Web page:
The Well-Traveled Tomato Seeds

toms!By Patricia Zick @PCZick

We recently flew to Florida for a working vacation. When I put my large suitcase on the scales, it weighed in at sixty-one pounds.

“Either lighten the load or pay $90,” the airline agent said.

My husband went for the zipper of my suitcase. He pulled out four ping-pong paddles.

“Why are you taking those?” I asked.

“Because there’s a ping-pong table at the conference, but they have lousy paddles,” he said. He put the paddles in his briefcase — work-related materials. He lost at ping-pong last year when he played with a colleague, and for an entire year, blamed it on the hotel’s paddles.

Next, he pulled out a bulky plastic bag I hadn’t packed.

“My golf shoes wouldn’t fit in my suitcase,” he said. Those he squeezed into my briefcase. Another work-related item because his boss asked him to play golf. “You can rent clubs, but not shoes,” he told me as the scales announced we’d removed six pounds.

“Got to get rid of a few more things,” the agent said as I wondered how I’d manage to haul my now bulging briefcase.

My husband wasn’t finished. He pulled out a Tupperware container filled with packages of seeds and folded paper towels. Then he fished around some more and found Lleweylln’s 2013 Moon Sign Book, which contains a gardening guide for “conscious living by the cycles of the moon.”

“I need to start tomato seeds while we’re gone,” he said.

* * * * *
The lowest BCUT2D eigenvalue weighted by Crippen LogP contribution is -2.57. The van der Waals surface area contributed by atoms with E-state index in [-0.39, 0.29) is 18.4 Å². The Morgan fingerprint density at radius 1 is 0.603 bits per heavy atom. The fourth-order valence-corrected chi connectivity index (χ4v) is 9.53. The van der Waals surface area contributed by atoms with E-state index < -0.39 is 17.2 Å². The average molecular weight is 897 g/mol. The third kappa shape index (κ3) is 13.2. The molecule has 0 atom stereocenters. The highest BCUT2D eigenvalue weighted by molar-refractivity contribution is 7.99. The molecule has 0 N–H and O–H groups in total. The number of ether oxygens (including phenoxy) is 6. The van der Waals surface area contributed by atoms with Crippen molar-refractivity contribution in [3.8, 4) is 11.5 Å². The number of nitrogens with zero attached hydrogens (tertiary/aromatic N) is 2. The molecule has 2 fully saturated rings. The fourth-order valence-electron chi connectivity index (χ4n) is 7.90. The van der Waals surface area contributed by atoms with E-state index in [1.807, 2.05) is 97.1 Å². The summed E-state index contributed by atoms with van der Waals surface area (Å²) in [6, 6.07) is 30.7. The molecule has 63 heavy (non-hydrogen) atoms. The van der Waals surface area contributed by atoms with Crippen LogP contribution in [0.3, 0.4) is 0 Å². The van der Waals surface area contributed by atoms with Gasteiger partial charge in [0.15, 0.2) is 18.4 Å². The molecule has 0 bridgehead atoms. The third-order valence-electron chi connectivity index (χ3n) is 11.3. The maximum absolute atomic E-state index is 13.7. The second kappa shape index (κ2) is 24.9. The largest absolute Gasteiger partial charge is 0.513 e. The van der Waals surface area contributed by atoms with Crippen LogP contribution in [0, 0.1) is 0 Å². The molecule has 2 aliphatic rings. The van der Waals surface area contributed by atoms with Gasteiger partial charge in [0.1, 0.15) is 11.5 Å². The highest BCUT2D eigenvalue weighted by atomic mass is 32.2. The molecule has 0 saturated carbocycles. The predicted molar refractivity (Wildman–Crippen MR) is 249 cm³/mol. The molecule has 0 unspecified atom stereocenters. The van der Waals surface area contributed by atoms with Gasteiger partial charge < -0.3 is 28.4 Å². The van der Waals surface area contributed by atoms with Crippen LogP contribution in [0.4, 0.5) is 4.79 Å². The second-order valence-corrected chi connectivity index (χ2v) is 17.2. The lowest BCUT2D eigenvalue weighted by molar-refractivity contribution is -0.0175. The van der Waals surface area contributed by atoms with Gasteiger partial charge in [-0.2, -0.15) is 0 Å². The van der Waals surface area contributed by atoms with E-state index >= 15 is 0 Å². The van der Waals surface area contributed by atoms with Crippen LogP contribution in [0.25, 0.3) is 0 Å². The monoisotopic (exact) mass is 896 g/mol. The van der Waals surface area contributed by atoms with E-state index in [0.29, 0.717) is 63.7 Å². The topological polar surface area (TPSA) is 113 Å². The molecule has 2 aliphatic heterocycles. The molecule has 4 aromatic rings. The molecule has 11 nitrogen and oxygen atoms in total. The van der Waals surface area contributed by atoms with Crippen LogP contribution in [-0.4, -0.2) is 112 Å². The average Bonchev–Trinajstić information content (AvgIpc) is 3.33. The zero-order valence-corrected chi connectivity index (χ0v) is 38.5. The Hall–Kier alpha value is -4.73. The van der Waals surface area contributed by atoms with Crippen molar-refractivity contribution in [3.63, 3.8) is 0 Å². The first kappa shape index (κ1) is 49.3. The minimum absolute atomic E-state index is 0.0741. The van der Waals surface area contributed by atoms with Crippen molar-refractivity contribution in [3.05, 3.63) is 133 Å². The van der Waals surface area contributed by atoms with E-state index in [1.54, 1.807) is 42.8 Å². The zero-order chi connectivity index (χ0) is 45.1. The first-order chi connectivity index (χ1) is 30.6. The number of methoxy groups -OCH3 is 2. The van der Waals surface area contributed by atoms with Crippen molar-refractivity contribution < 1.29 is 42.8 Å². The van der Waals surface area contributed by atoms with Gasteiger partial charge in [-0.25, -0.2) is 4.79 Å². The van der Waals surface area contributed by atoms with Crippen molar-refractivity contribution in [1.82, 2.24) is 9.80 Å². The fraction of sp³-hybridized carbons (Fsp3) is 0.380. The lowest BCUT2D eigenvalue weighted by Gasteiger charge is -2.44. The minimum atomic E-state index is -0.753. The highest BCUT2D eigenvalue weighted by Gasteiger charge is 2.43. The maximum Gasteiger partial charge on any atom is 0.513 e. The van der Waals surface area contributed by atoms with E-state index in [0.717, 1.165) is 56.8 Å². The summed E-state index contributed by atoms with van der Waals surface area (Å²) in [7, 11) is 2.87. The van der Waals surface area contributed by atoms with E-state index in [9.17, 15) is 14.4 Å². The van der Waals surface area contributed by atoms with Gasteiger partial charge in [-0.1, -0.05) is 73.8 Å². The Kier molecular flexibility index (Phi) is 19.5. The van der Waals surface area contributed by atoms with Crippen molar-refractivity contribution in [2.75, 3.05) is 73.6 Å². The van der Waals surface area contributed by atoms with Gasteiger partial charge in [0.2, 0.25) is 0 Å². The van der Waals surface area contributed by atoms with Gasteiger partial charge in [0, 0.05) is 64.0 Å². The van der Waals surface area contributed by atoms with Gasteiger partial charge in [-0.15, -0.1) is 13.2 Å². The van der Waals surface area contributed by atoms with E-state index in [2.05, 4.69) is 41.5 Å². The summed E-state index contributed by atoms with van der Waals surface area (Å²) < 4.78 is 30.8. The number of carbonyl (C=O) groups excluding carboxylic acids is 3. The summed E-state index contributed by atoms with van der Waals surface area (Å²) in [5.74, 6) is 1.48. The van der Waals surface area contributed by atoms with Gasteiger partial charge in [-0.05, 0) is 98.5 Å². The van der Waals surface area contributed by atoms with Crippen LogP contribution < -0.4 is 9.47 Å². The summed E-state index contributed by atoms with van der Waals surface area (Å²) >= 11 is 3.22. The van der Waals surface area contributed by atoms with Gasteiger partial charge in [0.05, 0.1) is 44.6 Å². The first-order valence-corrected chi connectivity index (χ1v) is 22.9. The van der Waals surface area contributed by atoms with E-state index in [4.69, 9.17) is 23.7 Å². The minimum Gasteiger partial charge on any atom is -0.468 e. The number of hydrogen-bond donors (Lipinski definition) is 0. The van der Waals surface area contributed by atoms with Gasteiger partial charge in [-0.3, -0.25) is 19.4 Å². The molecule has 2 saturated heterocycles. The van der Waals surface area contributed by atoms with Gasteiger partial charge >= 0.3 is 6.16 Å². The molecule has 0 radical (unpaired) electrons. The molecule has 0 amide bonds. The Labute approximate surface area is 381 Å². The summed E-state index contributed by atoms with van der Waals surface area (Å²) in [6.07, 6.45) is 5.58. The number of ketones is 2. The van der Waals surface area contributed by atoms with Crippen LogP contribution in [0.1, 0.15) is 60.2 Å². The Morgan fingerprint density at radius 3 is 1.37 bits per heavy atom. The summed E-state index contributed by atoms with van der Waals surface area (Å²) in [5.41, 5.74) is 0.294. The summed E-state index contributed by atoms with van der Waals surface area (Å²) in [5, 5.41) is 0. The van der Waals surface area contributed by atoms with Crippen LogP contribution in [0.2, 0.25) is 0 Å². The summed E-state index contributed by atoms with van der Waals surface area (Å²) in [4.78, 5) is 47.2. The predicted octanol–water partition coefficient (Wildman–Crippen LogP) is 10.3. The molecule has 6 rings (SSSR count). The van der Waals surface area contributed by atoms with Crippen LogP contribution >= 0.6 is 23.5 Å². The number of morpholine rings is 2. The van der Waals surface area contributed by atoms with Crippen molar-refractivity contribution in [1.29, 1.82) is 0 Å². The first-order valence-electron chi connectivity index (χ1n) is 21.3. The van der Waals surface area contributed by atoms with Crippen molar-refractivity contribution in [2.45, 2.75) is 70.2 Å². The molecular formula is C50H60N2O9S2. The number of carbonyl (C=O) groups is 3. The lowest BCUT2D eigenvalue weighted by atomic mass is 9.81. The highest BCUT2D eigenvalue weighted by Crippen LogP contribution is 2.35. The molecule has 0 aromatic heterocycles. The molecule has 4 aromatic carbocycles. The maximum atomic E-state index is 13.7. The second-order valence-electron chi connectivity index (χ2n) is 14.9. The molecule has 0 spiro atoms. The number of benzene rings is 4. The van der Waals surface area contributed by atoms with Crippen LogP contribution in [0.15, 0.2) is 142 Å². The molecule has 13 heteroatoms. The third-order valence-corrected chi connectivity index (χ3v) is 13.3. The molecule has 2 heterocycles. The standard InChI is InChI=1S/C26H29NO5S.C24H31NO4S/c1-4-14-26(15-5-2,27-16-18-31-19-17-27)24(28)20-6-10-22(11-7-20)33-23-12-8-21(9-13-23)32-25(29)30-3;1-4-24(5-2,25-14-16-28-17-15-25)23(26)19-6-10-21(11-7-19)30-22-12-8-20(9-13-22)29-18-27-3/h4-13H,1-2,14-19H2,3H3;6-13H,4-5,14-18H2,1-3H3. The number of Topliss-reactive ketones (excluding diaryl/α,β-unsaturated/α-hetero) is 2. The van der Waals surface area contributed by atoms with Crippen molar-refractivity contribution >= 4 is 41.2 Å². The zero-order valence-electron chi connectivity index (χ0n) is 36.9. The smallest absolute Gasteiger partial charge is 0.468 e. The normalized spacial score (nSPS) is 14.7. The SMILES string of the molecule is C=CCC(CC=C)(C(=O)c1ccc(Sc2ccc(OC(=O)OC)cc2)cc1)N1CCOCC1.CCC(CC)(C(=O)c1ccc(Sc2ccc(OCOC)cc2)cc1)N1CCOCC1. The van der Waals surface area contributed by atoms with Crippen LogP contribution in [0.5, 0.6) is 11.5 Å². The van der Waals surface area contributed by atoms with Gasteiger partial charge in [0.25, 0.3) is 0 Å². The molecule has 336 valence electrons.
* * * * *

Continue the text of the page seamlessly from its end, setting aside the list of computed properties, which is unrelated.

Even while traveling, the garden manages to come with us.

During the second quarter of February’s moon on February 22, 2013, my husband went into the bathroom of our hotel room  and layered damp paper towel sheets (the thinnest and cheapest kind of paper towel — that’s why he travels with them) over sprinklings of tomato seeds.

tomato seeds sprouting - from Florida to Colorado to Pennsylvania
tomato seeds sprouting – from Florida to Colorado to Pennsylvania

He usually starts them closer to March 1, but he believes in following the cycle of the moon for all phases of the planting stage, and this year that occurred in the third week of February. Who’s to argue with him? He’s been gardening for forty years with great success.

Robert's Garden 2012
Robert’s Garden 2012

“I like to start fruits with seeds during the second quarter,” he told me. “I’ll start some more during March’s second quarter so they’re not all coming in at once.”


The Moon Sign Book quotes Lao Tzu for the week of February 17-23: “He who knows others is wise; he who knows himself is enlightened.” My husband knows himself, as well as knowing all he grows.

I remained in Florida when he flew to Denver for another conference. Guess what he took with him? That’s right, the container with tomato seeds beginning to sprout. A few days ago, he flew home to Pittsburgh where the container now rests in our bedroom on a dresser.

Maybe we can enter this year’s crop of tomatoes in the “Most Traveled Vegetable Seed” contest, if there is one. Let’s hope the tomatoes win because the golf and ping-pong matches didn’t fare so well, despite my husband’s best smuggling efforts, using my suitcase.

The seedlings went into small pots on March 2 and sit under grow lights along with onions, parsley, and lettuce.

Real Local Food - tomatoes ripening on the vine
Real Local Food – tomatoes ripening on the vine

Soon he’ll start spinach seeds. They only take three weeks to a month before they’re ready to go into the ground. He likes to start those seeds during the first quarter, which begins March 11. Again, he’ll start them in batches so we have spinach until the summer heat makes them bolt. I love having extra spinach to freeze (see my post on preserving spinach). We’re still eating it once a week and have enough to last until we can eat it fresh again.

Spinach 2012
Spinach 2012




That’s the gardening news from western Pennsylvania. What’s going on with your garden right now?